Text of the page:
Put evolving health and safety education to work for you

Nov 09, 2015

health and safety educationThe January 2016 launch of a graduate certificate program at Fleming College's Lindsay, ON campus is just the latest indicator of an evolution in occupational health and safety education. Roughly 50 Canadian educational institutions, including 16 in Ontario alone, offer some sort of post-secondary course, certificate or degree program in occupational health and safety.

Larry Masotti, WSPS' director, marketing & business development, sees the "credentializing and professionalizing" of health and safety as a growing business advantage. "Hazard identification, assessment and compliance continue to be the foundation of an effective health and safety program," says Masotti.

"What's changing is that health and safety today encompasses many more hazards and issues, all of which affect organizational performance: psychosocial hazards, workplace accessibility, corporate social responsibility… Managing these responsibilities requires diverse skill sets, which help health and safety practitioners navigate the corporate environment and assume informal or formal leadership roles," explains Masotti.

This is precisely the goal of post-secondary health and safety programs like Fleming College's graduate certificate program in health, safety and environmental compliance.

"Our new program will provide industry and the government with employees trained in all aspects of compliance across a range of sectors such as environmental, industrial, municipal, and provincial enforcement," says Linda Skilton, dean of the School of Environmental and Natural Resource Sciences. “The program emphasizes inspection and investigation relating to occupational health and safety legislation and environmental law. This includes court procedures and audits as well as providing training and communication skills to manage a wide variety of challenging situations.

"Industry representatives we consulted clearly articulated that this skill set would be a definite hiring asset for future employees in their health and safety areas. New employees will require less training and will be able to step into their roles quickly."

Integrating health and safety into other disciplines

Tony Pasteris, chairman and president of Minerva Canada, has made it his mission to integrate health and safety into employees’ thinking and core values even before they launch their careers.

Minerva Canada Safety Management Education Inc. is a not for profit corporation that promotes health and safety education in post-secondary teaching institutions, with a focus on engineering and business faculties. "At least 40 universities and colleges, 900 professors and 1050 engineering and business students have been involved in Minerva health and safety educational programs and activities," says Pasteris, "but providing this education is still a journey. More needs to be done."

Pasteris' personal commitment arises from his own experiences. "My work life really brought out for me the importance of health and safety, but I did not get that education when I studied engineering. I acquired it through Imperial Oil."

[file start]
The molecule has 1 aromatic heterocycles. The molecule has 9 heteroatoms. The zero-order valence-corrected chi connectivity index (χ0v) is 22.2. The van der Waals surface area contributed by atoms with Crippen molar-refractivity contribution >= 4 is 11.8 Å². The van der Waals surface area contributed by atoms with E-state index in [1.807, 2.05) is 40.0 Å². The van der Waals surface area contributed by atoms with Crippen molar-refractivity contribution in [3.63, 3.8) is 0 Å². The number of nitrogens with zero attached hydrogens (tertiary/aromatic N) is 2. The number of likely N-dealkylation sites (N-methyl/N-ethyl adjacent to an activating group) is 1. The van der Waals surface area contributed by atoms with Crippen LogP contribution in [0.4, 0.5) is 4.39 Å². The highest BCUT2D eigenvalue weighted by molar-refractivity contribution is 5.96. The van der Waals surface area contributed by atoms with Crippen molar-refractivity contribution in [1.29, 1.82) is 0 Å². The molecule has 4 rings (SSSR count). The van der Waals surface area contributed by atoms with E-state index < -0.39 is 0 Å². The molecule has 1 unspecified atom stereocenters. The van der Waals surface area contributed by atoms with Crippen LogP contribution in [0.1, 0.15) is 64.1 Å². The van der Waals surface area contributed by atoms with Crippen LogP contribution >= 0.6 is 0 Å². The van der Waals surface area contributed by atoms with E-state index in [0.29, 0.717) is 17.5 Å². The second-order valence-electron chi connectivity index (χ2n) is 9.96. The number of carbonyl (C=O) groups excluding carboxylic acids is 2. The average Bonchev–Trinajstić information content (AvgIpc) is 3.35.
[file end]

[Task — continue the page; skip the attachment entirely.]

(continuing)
Pasteris worked for the company for 37 years in 22 different positions. "When we had graduates from engineering and business schools come into the business, I was shocked at how little they knew about health and safety."

To help post-secondary institutions remedy this, Minerva has worked with partners to develop 28 case studies and 22 teaching modules for use in the classroom. The organization also offers health and safety learning forums for engineering and business professors, and two annual national awards for engineering and business students.

These initiatives benefit students and their eventual employers. "Students become better individuals and more desirable employees," says Pasteris. "They better understand the importance of health and safety, and develop skills that they can transfer to other parts of the business." It's a timely development. As organizations become increasingly lean and baby boomers retire, there are fewer mentoring opportunities for new employees. Nevertheless, they're expected to hit the ground running.

Minerva's work resonates with many organizations committed to promoting health and safety leadership. Key supporters include General Motors, Imperial Oil and Ontario's Ministry of Labour, and WSPS1. WSPS's Larry Masotti contributes personally as secretary-treasurer on Minerva's Board of Directors. "What Minerva is doing lines up with my own belief that the best way to build cultures of safety is to inspire the leaders of tomorrow."

Put the evolution in health and safety education to work for you

Tap into online information and research - often available at no cost - from members of Ontario's prevention system, such as WSPS and the Ministry of Labour.

Additional opportunities appear below.

  1. Check out this list of post-secondary health and safety courses, compiled by the Canadian Centre for Occupational Health and Safety (CCOHS)
  2. Participate in WSPS outreach opportunities, including
  3. Explore WSPS' Small Business Centre.
  4. Make use of Minerva case studies and teaching modules.
  5. Sponsor Minerva and/or offer your workplace as the subject of a case study teaching module.

1 Key sponsors of Minerva include the Ontario Ministry of Labour, Workplace Safety and Prevention Services, Imperial Oil Limited, General Motors of Canada, DuPont Canada, Nova Chemicals, Bruce Power, Shell Canada, CF Industries, BASF, Chemtrade Logistics, Dow Chemicals, Erco Worldwide, Nexen, H.L. Blachford, Canada Post, Trimac, the Board of Canadian Registered Safety Professionals, the Chemistry Industry Association of Canada, Mitacs, Engineers Canada, Mirarco, and the Canadian Society of Safety Engineering.